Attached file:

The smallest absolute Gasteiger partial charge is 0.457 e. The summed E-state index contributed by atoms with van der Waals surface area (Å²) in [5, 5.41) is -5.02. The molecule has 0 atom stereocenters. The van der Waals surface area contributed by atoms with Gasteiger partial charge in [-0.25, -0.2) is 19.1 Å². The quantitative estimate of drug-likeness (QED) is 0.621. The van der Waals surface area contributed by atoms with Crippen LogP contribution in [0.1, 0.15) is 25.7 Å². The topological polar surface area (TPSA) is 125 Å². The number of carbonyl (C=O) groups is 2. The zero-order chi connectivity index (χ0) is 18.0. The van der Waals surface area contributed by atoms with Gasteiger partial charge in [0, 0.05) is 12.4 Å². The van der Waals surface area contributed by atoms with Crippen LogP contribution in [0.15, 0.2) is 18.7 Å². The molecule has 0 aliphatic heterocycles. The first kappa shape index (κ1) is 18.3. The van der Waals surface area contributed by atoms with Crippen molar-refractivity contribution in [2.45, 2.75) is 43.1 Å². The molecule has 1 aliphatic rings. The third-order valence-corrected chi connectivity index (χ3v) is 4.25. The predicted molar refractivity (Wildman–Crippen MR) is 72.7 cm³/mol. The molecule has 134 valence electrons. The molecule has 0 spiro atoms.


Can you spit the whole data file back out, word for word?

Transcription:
The smallest absolute Gasteiger partial charge is 0.457 e. The summed E-state index contributed by atoms with van der Waals surface area (Å²) in [5, 5.41) is -5.02. The molecule has 0 atom stereocenters. The van der Waals surface area contributed by atoms with Gasteiger partial charge in [-0.25, -0.2) is 19.1 Å². The quantitative estimate of drug-likeness (QED) is 0.621. The van der Waals surface area contributed by atoms with Crippen LogP contribution in [0.1, 0.15) is 25.7 Å². The topological polar surface area (TPSA) is 125 Å². The number of carbonyl (C=O) groups is 2. The zero-order chi connectivity index (χ0) is 18.0. The van der Waals surface area contributed by atoms with Gasteiger partial charge in [0, 0.05) is 12.4 Å². The van der Waals surface area contributed by atoms with Crippen LogP contribution in [0.15, 0.2) is 18.7 Å². The molecule has 0 aliphatic heterocycles. The first kappa shape index (κ1) is 18.3. The van der Waals surface area contributed by atoms with Crippen molar-refractivity contribution in [2.45, 2.75) is 43.1 Å². The molecule has 1 aliphatic rings. The third-order valence-corrected chi connectivity index (χ3v) is 4.25. The predicted molar refractivity (Wildman–Crippen MR) is 72.7 cm³/mol. The molecule has 134 valence electrons. The molecule has 0 spiro atoms.